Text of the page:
A photo of produce at my local market. It’s held on a Saturday and so I don’t often get to go as I have gite guests departing and arriving on Saturdays. This photo was taken on the middle Saturday of a two week reservation.

Normandy bookshop

A cute little bookshop I passed in Caen.
Granville blockhouse

My favourite building in Granville. It’s a private house built into the ramparts of the old town and dates from the early 20th century. The turrets are a Normandy architectural feature. I almost always take a photo of this house when I go to Granville.Saint James cemetery

This chapel is in Saint-James on the border of Normandy and Brittany. It’s called the Brittany American Cemetery as there’s already a Normandy American Cemetery near Omaha beach. I attended a ceremony here on 6th June to commemorate the 75th anniversary of D-Day. It was amazing to be a part of such an important day for Normandy.


This photo is of the Abbaye Aux Hommes in Caen. The section to the left is now the very grand town hall. The abbey church in the centre of the photo is where William the Conqueror was laid to rest in 1087. The abbey was founded by William and is one of the largest Romaneque churches in France. It’s free to visit.

abbot's house at Longues sur Mer

My final Normandy photo is of the abbey at Longues-sur-Mer in Calvados. I spent a very pleasant time wandering round learning about the history of the various abbey buildings and the restoration that has taken place.

For more information about World Photography Day visit this website. #WorldPhotographyDay #WorldPhotoDay

The Norman Rockwell Exhibition in Normandy


The Norman Rockwell exhibition is currently on in Caen. It’s one of the temporary exhibitions at the Mémorial de Caen museum and runs until 27 October.

Rockwell exhibition

The Exhibition

It’s called ‘Rockwell, Roosevelt and the Four Freedoms’ and is part of the commemorations for the 75th anniversary of D-Day. The Rockwell exhibition has toured the USA but the Caen exhibition is the only opportunity to see it in Europe. Interestingly, this is the first time the Four Freedoms paintings have left the States.

Four Freedoms by Norman Rockwell

As well as the Four Freedoms paintings, others paintings are on display including his most famous piece of artwork ‘The Problem We All Live With’. His attention to detail is remarkable and at times you think you’re looking at a photo rather than a painting.

Norman Rockwell exhibition


Rockwell's The Problem We All Live With

Practical information

The address of the Mémorial de Caen is:
Esplanade Général Eisenhower
CS 55026
14050 Caen Cedex 4

It’s located just 5 minutes by car from juntion 7 of the A84.

During August and September the exhition is open from 9am – 7pm. In October it’s open from 9.30am to 6pm.

Entry to the exhibition is 10€ and you can purchase your ticket in advance. For information about ticketing and the exhibition, visit the website.

There’s free parking right outside the museum. There are rest rooms once you go into the museum. There’s a separate entrance for the Norman Rockwell exhibition which is to the right of the main entrance. You can download an app that explains about the exhibition. There are signs in French and English describing each painting. The exhibition is spread over two floors.

Freedom of Worship by Norman Rockwell
Freedom of Worship by Norman Rockwell

You can watch Franklin D Roosevelt’s Four Freedoms speech below.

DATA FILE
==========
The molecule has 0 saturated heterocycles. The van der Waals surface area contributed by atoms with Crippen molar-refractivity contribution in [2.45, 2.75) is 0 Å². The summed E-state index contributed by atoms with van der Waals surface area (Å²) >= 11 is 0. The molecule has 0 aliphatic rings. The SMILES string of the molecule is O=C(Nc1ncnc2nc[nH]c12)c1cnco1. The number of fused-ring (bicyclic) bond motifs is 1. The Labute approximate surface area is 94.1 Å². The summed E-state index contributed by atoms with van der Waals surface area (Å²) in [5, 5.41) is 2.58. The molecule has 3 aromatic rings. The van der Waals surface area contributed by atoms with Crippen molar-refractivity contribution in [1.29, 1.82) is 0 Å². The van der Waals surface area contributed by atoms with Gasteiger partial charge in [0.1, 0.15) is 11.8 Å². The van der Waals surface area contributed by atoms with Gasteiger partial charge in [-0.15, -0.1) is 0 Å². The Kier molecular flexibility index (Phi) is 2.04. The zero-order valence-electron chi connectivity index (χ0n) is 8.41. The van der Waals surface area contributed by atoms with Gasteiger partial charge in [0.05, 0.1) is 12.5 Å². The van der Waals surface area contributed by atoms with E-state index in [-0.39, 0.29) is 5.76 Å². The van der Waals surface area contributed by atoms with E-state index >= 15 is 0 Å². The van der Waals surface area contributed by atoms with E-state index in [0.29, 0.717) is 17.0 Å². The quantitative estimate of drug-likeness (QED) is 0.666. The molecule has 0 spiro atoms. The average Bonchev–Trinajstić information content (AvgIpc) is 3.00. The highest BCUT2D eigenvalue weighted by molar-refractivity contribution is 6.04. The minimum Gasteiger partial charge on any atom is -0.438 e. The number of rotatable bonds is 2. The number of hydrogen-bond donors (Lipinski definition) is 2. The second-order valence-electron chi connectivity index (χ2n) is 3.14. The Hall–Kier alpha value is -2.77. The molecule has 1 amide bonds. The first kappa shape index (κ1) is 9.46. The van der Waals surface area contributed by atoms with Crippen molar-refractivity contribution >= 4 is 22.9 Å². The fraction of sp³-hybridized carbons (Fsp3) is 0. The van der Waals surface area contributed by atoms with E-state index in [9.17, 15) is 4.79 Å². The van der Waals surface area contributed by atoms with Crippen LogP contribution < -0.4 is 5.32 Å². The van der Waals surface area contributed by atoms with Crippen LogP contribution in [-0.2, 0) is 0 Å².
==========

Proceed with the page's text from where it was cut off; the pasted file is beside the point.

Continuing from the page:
If you want to visit the main museum, you can buy a combined ticket. However, do allow plenty of time as there’s a lot to see. You can read more information about visiting the Mémorial de Caen here.



Bayeux Liberty Tree in Normandy

The Bayeux Liberty Tree is a sound and light show that takes place every July and August. Visitors flock to Place de la Liberté as dusk falls to enjoy the evening spectacle.

Bayeux liberty tree

This year the son et lumière display is being shown on Tuesday, Thursday and Saturday evenings. Place de la Liberté is right next to the cathedral making it very easy to find as the cathedral dominates the skyline. The cathedral is also lit up while the show is on meaning that there’s plenty to occupy spectators.

Bayeux son et lumière Bayeux sound and light show









The 360 degree film is projected onto the trunk of a large tree planted in 1797. It replaced a number of smaller trees and was planted during the time of the French Revolution. It is known as l’arbre de la liberté.


Bayeux liberty tree Bayeux's liberty tree










There are 10 stories about different aspects of freedom and liberty. It includes reference to Martin Luther King, Ghandi and World War II. Although the film is in French the music, images and colours appeal to young and old of all nationalities.


Bayeux's liberty tree liberty tree in Bayeux



The event is held in the open air in a cobbled courtyard There’s no seating although you may be able to perch on a low stone wall or some steps. Typically the first people to arrive tend to gravitate towards the spots closest to the buildings. However, gradually the space fills up as more and more people arrive. Young children tend to sit at the front near the base of the tree as they’re mesmerised by the colours.

Bayeux cathedral

You can read more information here. The show is free and plays continually until 12.30am in July and midnight in August. The film lasts for around 40 minutes and changes each year.

The Cathedral and The Tapestry

This year the cathedral is open until 10.30pm and entry is also free. The cathedral was consecrated in 1077 and is magnificent. It was completed in the 19th century. You can read more about the cathedral here.  The cathedral was originally home to the Bayeux Tapestry. It is now located a short distance away in the tapestry museum.

The cathedral at Bayeux
The illuminated cathedral at dusk

For more information about the tapestry, read about my visit. You can also take a look at the video below of the 2018 Bayeux sound and light show. You have until 31st August to see it this year.


We spent 3 weeks creating the best online guide to Normandy on the web. It includes everything from a bucket list, must see attractions to the best places to eat and drink.

It covers Mont St Michel, Monet’s garden, the D Day beaches, wine tours and much more. .

It’s packed with our personal recommendations, maps and videos.